Currently reading: Aston Martin DB5 Goldfinger Continuation makes public debut
The £3.3m 007-themed limited edition, featuring machine guns, smoke screens and revolving numberplates, is being shown at the Salon Privé

Aston Martin has displayed its first DB5 Continuation model, built to celebrate the British marque's long-running connection with James Bond, for the first time in public at the Salon Privé.

The first DB5 Aston Martin to built in more than 50 years, the DB5 Goldfinger Continuation was created in association with Bond filmmaker EON productions. Just 25 cars will be built to mark the release of Bond's 25th outing, No Time to Die, with each featuring replica versions of the gadgets seen in the 1964 film.

Rotating numberplates, an oil spray system that deploys from behind the tail-lights and a smoke screen are joined by 'machine guns' that pop out from the front bumper, a 'bulletproof' rear deflector that raises from the boot, front and rear battering rams, and simulated tyre slashers. A removable roof panel representing the original DB5’s famous ejector seat, albeit one that isn't actually capable of firing passengers out of the car, is an optional inclusion.

98 Aston martin db5 goldfinger continuation 1st built smoke

Inside, the DB5 Goldfinger Continuation is an exact match for the screen car, with an armrest that disguises the gadget switchgear, a simulated radar screen in the centre console, an under-seat weapons tray and a telephone in the driver's door, along with a flip-up gear knob. 

More than 4500 hours went into construction, with each car receiving original body panels and a 4.0-litre naturally aspirated in-line six-cylinder engine that produces 290bhp. It is mated to a five-speed transmission and the rear axle features a mechanical limited-slip differential, although the continuation cars aren't road-legal.

“To see the first customer car finished, and realise that this is the first new DB5 we have built in more than half a century, really is quite a moment," Paul Spires, head of Aston Martin Works, said.

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When the company first announced that it was planning 25 continuation replicas of the DB5 used in the Goldfinger film, the big question was how it would deliver on the original car’s huge tally of gadgets. Ahead of production, the firm’s Works Division revealed several of the gadgets under development in the programme, led by Academy Award-winning special-effects creator and Bond film veteran Chris Corbould. 

Corbould said he had to think “for about a second and a half” when asked to work on the project, but admitted there have been serious challenges in making features that are both convincing and repeatable. 

“If we were doing an oil slick in a film, then we could fill the boot with equipment and put out about 50 litres in a couple of seconds,” he said. “Here, it has to fit into a much smaller space and it has to be able to work again and again.”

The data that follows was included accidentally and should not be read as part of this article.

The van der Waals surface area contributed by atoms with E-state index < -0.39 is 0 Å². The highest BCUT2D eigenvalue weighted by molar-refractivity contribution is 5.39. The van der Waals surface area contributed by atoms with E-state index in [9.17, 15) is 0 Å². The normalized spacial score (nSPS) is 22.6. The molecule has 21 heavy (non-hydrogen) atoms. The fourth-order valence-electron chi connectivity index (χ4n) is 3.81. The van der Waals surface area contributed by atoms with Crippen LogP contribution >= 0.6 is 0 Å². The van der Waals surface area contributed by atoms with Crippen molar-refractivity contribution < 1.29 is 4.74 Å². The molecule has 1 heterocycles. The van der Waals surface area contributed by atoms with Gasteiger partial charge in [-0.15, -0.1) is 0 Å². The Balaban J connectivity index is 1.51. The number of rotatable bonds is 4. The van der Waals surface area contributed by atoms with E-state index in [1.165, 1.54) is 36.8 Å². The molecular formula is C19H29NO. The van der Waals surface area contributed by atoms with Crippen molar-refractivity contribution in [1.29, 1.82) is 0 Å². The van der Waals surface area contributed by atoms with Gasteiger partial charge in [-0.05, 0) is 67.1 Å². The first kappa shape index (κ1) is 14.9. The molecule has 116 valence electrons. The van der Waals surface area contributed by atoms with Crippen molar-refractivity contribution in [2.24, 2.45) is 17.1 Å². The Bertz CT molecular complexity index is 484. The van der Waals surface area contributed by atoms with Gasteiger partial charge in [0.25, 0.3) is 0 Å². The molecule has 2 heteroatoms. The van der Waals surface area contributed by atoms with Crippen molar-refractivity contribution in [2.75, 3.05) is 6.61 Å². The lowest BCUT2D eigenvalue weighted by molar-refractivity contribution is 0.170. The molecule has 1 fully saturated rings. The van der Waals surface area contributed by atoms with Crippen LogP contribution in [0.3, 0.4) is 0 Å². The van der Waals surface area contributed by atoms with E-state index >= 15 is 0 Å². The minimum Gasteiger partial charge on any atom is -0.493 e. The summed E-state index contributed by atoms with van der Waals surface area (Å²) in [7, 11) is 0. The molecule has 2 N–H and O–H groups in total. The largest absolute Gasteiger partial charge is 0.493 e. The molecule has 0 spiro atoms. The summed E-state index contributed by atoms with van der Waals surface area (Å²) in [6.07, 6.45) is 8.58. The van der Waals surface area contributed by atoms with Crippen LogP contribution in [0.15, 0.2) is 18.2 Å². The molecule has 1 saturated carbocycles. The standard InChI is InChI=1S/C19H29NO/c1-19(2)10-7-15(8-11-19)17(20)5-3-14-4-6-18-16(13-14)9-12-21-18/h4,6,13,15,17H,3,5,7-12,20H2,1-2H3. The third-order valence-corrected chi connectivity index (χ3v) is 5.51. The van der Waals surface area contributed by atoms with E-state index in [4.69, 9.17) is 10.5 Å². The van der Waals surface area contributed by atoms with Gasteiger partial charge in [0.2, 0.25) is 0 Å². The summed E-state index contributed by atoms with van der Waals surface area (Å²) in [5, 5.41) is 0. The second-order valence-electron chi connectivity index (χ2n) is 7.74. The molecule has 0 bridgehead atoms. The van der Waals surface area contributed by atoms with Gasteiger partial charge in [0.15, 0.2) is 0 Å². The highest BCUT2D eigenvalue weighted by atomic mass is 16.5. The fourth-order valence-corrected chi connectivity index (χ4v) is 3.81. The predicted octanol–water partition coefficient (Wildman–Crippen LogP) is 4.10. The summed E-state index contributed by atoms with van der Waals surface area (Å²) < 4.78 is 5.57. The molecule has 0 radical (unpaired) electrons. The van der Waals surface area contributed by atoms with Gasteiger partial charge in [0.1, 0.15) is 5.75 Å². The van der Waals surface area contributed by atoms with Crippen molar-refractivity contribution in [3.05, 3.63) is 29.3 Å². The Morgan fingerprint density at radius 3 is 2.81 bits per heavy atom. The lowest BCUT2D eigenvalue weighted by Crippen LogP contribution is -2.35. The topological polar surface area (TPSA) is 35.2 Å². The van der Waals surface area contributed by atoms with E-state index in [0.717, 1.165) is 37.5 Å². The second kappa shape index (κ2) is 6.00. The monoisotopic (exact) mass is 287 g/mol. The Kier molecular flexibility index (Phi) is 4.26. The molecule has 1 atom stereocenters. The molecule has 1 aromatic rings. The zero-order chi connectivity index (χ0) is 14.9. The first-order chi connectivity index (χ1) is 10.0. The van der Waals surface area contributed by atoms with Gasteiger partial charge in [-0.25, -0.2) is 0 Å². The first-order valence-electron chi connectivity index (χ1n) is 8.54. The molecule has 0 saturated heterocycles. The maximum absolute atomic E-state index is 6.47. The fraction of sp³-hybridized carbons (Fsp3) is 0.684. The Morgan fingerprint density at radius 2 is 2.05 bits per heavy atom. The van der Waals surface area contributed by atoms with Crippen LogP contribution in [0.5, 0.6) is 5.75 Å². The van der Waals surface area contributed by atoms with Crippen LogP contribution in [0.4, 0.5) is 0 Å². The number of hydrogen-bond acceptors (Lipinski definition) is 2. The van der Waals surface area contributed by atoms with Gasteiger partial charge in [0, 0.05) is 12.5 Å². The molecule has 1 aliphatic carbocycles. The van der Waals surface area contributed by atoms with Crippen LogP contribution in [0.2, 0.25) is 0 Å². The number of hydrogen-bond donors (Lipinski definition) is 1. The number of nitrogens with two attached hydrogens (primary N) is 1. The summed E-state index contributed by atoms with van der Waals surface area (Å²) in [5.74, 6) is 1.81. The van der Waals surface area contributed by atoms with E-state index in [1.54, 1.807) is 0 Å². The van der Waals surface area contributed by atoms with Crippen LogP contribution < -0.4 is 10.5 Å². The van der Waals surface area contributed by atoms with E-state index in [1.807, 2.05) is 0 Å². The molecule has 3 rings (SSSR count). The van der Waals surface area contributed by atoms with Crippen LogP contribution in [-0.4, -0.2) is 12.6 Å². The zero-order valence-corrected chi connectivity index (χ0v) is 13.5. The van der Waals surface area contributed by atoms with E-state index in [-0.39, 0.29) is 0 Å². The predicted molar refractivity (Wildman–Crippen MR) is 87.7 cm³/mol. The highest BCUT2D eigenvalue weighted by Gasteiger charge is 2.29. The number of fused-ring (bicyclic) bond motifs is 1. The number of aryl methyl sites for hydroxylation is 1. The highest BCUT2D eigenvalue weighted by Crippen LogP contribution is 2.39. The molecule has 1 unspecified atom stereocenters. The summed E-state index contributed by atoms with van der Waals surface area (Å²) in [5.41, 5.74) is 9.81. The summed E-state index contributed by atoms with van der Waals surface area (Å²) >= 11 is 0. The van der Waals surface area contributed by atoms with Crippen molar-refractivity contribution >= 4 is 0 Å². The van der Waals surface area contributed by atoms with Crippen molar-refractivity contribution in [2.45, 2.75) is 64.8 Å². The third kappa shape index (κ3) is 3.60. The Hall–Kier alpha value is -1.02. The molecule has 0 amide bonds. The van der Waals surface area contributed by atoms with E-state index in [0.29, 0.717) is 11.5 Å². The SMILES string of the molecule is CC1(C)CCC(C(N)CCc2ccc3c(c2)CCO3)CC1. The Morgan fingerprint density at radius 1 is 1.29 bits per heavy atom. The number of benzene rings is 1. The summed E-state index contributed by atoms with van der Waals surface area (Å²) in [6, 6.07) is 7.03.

There was also the need to consider health and safety. Although the Goldfinger DB5s aren't road legal, Spires said the company does have to make sure they won’t harm anyone. “We have had to make all of this work within the limitations of health and safety,” he said. 

Corbould has worked on every Bond film with the exception of Octopussy since The Spy Who Loved Me, including the forthcoming 25th outing of the franchise, where the DB5 will make its latest cinema appearance.

All 25 of the Goldfinger cars – priced at £3.3 million including VAT – have reportedly been sold. Customer deliveries will continue through the second half of 2020.

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Mike Duff

Mike Duff
Title: Contributing editor

Mike has been writing about cars for more than 25 years, having defected from radio journalism to follow his passion. He has been a contributor to Autocar since 2004, and is a former editor of the Autocar website. 

Mike joined Autocar full-time in 2007, first as features editor before taking the reins at Being in charge of the video strategy at the time saw him create our long running “will it drift?” series. For which he apologies.

He specialises in adventurous drive stories, many in unlikely places. He once drove to Serbia to visit the Zastava factory, took a £1500 Mercedes W124 E-Class to Berlin to meet some of its taxi siblings and did Scotland’s North Coast 500 in a Porsche Boxster during a winter storm. He also seems to be a hypercar magnet, having driven such exotics as the Koenigsegg One:1, Lamborghini SCV12, Lotus Evija and Pagani Huayra R.

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bol 6 July 2020

Everything that’s wrong with the world

in automotive form. Surely with the world in the circumstances it's currently in the people who have spent £3m on these could have found something better to do with it? I don't believe in heaven or hell, but if I did I don't think it would take much to work out where they'd be headed. 

jmd67 6 July 2020

I am so sick of the Aston

I am so sick of the Aston Martin 007 connection. And these aren't even road legal and yet aren't really suited to track use? Just a talking point in an oligarch's car collection? Poor judgement from Aston I have to say. Milking the cow until it squeals.

abkq 6 July 2020

Coming to an AM dealer near

Coming to an AM dealer near you - a DB5 that self destructs after a certain amount of time, like a piece of conceptual art. Surely that would be much more sophisticated than this juvenile boy's toy.